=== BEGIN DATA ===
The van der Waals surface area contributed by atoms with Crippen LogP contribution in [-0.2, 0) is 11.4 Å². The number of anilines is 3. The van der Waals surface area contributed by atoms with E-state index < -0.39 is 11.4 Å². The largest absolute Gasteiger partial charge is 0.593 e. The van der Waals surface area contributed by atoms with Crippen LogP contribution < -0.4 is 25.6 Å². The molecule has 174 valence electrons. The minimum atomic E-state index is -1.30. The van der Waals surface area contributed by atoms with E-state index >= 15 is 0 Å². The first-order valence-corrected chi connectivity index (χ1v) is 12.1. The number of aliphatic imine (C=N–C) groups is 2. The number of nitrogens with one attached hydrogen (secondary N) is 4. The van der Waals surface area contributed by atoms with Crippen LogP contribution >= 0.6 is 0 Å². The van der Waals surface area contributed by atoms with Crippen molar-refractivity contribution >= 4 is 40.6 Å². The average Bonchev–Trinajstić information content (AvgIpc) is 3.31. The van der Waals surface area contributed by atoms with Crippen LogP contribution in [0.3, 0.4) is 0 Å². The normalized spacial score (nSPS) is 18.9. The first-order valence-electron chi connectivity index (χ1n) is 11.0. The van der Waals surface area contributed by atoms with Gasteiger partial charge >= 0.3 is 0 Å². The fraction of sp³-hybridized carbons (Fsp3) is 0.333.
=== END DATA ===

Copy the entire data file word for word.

The van der Waals surface area contributed by atoms with Crippen LogP contribution in [-0.2, 0) is 11.4 Å². The number of anilines is 3. The van der Waals surface area contributed by atoms with E-state index < -0.39 is 11.4 Å². The largest absolute Gasteiger partial charge is 0.593 e. The van der Waals surface area contributed by atoms with Crippen LogP contribution < -0.4 is 25.6 Å². The molecule has 174 valence electrons. The minimum atomic E-state index is -1.30. The van der Waals surface area contributed by atoms with E-state index >= 15 is 0 Å². The first-order valence-corrected chi connectivity index (χ1v) is 12.1. The number of aliphatic imine (C=N–C) groups is 2. The number of nitrogens with one attached hydrogen (secondary N) is 4. The van der Waals surface area contributed by atoms with Crippen LogP contribution >= 0.6 is 0 Å². The van der Waals surface area contributed by atoms with Crippen molar-refractivity contribution >= 4 is 40.6 Å². The average Bonchev–Trinajstić information content (AvgIpc) is 3.31. The van der Waals surface area contributed by atoms with Crippen LogP contribution in [0.3, 0.4) is 0 Å². The normalized spacial score (nSPS) is 18.9. The first-order valence-electron chi connectivity index (χ1n) is 11.0. The van der Waals surface area contributed by atoms with Gasteiger partial charge >= 0.3 is 0 Å². The fraction of sp³-hybridized carbons (Fsp3) is 0.333.